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Red Bull F1 team explains loss of top speed at Monza

Red Bull has explained its lack of top speed at Monza despite the RB18 often running as the fastest Formula 1 car in a straight line so far in 2022.

Max Verstappen, Red Bull Racing RB18

Glenn Dunbar / Motorsport Images

In contrast to its first eight seasons running under the hybrid powertrain regulations, Red Bull has been consistently strong at high-speed tracks following the return of ground-effects.

At Jeddah (qualifying and race) and Miami (qualifying), the brace of RB18s were the faster cars through the designated speed traps.

But at Monza on Friday, the Red Bull was second bottom, only 1mph ahead of slowest Haas while it trailed straight-line standout Ferrari by 6mph as the home team topped the lot.

Data Autosport has seen reveals Red Bull is faster than Ferrari from the sprint out of the first chicane through Curva Grande, the second chicane, Ascari and out of the final corner previously known as Parabolica.

However, Ferrari is more effective at its battery deployment to produce greater top speeds on the straights.

Red Bull technical director Pierre Wache revealed that the comparatively slow speeds was down to a deliberately higher downforce rear wing configuration.

When asked by Autosport for an explanation, he said: “I think it is not due to the engine, for sure. It is clearly due to the level of drag we run on the car.

“It looks like, relative to the others, higher. As you saw, we didn't change the rear wings compared to the other tracks.

"The others changed, and then [that impacts] the top speed range.”

Sergio Perez, Red Bull Racing RB18

Sergio Perez, Red Bull Racing RB18

Photo by: Glenn Dunbar / Motorsport Images

This comes despite Red Bull bringing a low drag rear wing with a trimmed flap for Monza, while Ferrari is fielding a revised beam wing.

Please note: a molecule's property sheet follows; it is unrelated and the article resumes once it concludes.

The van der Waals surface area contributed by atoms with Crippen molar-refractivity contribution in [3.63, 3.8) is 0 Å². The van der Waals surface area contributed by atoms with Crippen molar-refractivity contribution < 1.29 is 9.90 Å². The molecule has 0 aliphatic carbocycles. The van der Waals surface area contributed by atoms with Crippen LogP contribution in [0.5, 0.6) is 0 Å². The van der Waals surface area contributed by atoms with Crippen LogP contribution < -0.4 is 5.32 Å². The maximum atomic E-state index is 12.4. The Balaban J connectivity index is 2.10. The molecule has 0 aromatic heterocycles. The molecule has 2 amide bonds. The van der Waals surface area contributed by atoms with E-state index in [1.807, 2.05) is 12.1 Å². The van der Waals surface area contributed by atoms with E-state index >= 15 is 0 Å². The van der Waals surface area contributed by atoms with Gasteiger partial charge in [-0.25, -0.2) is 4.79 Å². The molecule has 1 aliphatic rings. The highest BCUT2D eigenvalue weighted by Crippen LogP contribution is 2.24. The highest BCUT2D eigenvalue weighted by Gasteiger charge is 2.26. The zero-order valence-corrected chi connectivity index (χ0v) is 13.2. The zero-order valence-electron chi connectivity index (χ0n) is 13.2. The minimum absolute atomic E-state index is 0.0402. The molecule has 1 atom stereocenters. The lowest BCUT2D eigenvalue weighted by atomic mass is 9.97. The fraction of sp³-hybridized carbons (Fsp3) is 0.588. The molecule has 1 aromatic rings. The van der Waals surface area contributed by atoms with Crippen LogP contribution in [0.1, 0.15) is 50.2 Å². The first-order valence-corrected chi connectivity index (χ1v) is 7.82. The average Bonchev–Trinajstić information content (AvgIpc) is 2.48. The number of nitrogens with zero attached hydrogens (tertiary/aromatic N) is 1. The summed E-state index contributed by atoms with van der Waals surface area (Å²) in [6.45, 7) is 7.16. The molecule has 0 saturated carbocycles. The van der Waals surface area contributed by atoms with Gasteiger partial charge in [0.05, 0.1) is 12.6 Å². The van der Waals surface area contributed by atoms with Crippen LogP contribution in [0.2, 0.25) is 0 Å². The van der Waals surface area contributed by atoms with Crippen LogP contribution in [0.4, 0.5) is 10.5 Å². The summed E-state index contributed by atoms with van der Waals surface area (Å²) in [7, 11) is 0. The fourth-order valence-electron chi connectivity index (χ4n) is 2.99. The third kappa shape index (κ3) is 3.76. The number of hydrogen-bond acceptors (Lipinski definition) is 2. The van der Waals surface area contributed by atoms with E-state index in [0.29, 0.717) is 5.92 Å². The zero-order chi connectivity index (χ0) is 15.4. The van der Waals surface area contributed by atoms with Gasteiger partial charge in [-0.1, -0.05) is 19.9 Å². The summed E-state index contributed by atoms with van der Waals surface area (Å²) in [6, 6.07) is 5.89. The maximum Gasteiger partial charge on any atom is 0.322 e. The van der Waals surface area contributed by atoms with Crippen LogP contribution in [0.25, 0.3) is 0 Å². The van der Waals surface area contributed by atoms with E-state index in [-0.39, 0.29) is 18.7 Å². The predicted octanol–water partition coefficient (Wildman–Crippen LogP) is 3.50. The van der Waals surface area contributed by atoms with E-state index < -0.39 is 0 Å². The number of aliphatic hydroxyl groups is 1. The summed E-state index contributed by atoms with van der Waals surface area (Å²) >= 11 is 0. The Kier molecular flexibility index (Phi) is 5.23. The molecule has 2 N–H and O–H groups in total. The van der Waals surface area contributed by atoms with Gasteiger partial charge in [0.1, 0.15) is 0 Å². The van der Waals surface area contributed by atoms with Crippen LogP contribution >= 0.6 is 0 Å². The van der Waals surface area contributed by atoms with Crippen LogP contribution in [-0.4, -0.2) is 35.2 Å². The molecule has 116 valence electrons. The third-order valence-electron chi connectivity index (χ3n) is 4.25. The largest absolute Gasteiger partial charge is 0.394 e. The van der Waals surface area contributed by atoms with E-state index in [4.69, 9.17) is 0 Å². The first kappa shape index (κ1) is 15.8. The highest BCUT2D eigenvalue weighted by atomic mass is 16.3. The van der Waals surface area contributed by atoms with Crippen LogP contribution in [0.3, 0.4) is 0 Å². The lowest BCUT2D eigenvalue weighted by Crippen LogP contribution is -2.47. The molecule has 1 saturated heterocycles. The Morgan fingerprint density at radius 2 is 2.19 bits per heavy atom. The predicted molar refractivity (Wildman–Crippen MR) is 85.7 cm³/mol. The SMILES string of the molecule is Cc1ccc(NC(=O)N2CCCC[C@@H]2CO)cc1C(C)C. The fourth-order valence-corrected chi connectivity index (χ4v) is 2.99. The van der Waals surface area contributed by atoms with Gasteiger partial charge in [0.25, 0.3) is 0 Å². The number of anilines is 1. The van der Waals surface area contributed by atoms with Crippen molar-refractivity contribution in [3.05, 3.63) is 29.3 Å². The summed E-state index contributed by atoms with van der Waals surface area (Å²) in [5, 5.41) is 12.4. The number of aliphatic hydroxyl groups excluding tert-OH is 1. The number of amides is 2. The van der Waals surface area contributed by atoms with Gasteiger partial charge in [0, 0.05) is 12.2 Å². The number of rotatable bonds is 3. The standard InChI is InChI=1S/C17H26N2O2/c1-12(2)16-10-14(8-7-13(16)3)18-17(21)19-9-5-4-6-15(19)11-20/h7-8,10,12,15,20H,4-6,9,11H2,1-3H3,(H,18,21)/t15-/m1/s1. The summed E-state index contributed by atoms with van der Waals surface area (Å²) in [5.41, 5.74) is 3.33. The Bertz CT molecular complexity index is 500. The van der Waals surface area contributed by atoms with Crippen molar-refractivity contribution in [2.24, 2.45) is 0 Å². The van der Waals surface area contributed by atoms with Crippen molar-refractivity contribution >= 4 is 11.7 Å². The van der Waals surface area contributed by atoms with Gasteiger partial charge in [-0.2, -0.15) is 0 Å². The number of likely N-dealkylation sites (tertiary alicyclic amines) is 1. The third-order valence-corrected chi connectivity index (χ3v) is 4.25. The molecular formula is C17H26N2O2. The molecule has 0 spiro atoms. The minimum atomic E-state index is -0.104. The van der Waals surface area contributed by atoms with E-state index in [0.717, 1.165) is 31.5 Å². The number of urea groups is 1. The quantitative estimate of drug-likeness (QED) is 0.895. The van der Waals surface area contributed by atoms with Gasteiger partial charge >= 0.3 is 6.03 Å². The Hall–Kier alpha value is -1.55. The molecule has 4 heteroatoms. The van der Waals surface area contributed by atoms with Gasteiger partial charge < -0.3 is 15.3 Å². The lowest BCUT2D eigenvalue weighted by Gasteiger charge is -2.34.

Wache added: “We defined the season and divided the season by three rear wings, and we control around these three rear wings.

“Sure, the beam wing is also part of it as other teams are doing. But we develop the car around that, for different reasons: for the efficiency in terms of downforce for sure. But also efficiency in terms of budget.”

Red Bull has previous for this tactic at Monza, with Sebastian Vettel winning the 2013 Italian Grand Prix by deploying a short seventh gear ratio and greater downforce to better accelerate out of the corners to spend less time on the straights in total despite carrying less speed.

As per Wache, Red Bull has ruled out turning down the tune in response to Max Verstappen’s five-place grid penalty, with the reigning champion taking a new internal combustion engine.

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According to team boss Christian Horner, this followed advice from supplier Honda.

He said: “We’ve elected to take this penalty here on the advice of our engine partner.

“Five places here isn’t too draconian, so to have that extra engine added into our pool for the remaining seven races we just thought strategically is the right thing to be doing.”

Verstappen is not expected to take any further component changes that will lead to penalties.

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